The Netherlands Is Combating Tax Avoidance


As a transit country, the Netherlands plays a vital role in tax avoidance by multinationals. We want to eliminate that image, so the cabinet recently announced “a major step in the fight against tax avoidance,” a levy that will affect 2024. But what are the problems at the moment, and will this step change that?

First of all, there is an essential distinction between tax avoidance and tax evasion as stated by You then have to assess in which country you create. The first form is legal, and the second is not. In practice, however, this distinction is not always clear.

After all, whether something is fair is already a value judgment, emphasizes Professor of International Tax Law Irene Burgers of the University of Groningen. For example, as a multinational, you are by definition active in different countries, so you also have to deal with multiple tax systems. Here are the best Directives and regulations counter tax avoidance in the Netherlands value, because that’s where you would have to pay taxes. But is that where the factory is located, where research and development work is done, where the company is managed, or where the customers are located?” Burgers said. “This difficult discussion is now being held about the digital economy. After all, a website is not physically present in a country.”

“The playing field has been used to an extreme extent by advisors.”

Irene Burgers, University of Groningen

Double Taxes Are Not Desirable

It is only logical that companies try to limit the tax they have to pay, according to Burgers. And the fact that there are exemptions for money flows between countries is not necessarily a problem. She says: “Companies should not pay double taxes.”

Nevertheless, the professor states that the current system is being milked out. “The playing field has been used to an extreme extent by advisors, and that awareness is now sinking in.”

The Netherlands has played an essential role in this. We are known as a conduit country. Through us, multinationals can move money to places where little or no tax is levied: tax-havens. Various measures should make this more difficult.

Burgers: “As of 1 January 2021, government will introduce a so-called withholding tax on interest and royalty payments to parts of a multinational in a country that levies little or no corporate tax. From 2024, dividend payments to group companies in low-tax countries will no longer be exempt from dividend tax.”

“The more money you have, the more opportunities there are.”

Arjan Lejour, Tilburg University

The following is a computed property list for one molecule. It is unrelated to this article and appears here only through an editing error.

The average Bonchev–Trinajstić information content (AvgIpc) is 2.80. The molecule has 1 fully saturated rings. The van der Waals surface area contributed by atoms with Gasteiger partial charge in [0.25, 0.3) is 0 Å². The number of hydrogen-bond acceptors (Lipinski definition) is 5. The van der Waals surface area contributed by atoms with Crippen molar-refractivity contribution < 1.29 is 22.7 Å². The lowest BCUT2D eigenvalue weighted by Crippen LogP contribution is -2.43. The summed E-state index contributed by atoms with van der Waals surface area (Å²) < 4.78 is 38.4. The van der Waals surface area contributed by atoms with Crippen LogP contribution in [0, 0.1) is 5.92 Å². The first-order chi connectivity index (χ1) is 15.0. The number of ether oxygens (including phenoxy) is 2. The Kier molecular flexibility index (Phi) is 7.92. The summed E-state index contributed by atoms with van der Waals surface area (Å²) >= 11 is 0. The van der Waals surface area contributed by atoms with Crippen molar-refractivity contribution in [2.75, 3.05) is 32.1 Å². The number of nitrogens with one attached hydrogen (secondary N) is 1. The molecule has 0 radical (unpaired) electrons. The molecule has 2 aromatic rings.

Missed 22 Billion Euros In Tax Every Year

The money slipping through our fingers right now is quite a bit. Economics professor Arjan Lejour of Tilburg University has studied the financial flows of multinationals that pass through the Netherlands and estimates that around 22 billion euros in tax are lost worldwide. That is double a previous estimate by the European Parliament.

Lejour questions the fact that not everyone can make optimal use of the rules “The more money you have, the more options there are Of course it only becomes interesting if you can gain tons of benefits, because specialist advice is expensive and a letterbox company also costs money.”

For example, a company can knock on the door of the tax authorities to have a specific construction approved in advance so that no problems arise afterward.

The resulting agreement is called a ruling and is valid for a definite time. The Tax and Customs Administration approves a few thousand rulings every year.

Large Companies Have A Head Start

In principle, anyone can make such an agreement, but in practice, only large companies are in this position, says Lejour. “If you own a coffee shop, you’re the same as any other coffee shop. But if you’re a big company, you have all kinds of unique characteristics.” You can take advantage of this for tax purposes.

That is not the only advantage of large companies in the field of rulings. Lejour: “A multinational submits a report from a large consultancy firm, which explains why a construction should be allowed. Smaller companies have no money for that.”

“And such a report still sounds reasonable, but the Tax and Customs Administration does not have the means to have a counter report drawn up.”

Like Lejour, Burgers argues for much more openness and transparency. “The public and the media now have to judge complex issues on the basis of

incomplete information. It is almost impossible to measure which part of the tax avoidance is intended by governments that way, and which part is aggressive.”

Transit Country To Tax Havens

According to Lejour, it is difficult to point to one person. It is challenging to be the only country to do something about excessive tax avoidance: “Multinationals will simply do it through other countries.” According to him, international cooperation is, therefore, the most important in the fight against avoidance.

“We make it even more complicated this way. That is not a good idea.”

Arjan Lejour, Tilburg University

Still, you have to start somewhere, and the measures announced by the government are an excellent example of this, says Burgers. Lejour thinks so too. After all, in this way channeling through the Netherlands is discouraged. At the same time, he is critical: “We are making it even more complicated in this way. That is not a good idea.”

Because it is precisely the complexity of the Dutch system that ensures that experts can always look for loopholes in the law, although the Tax Authorities no longer use the slogan Nicer, we can’t make it easier, but it is still correct. And especially for multinationals.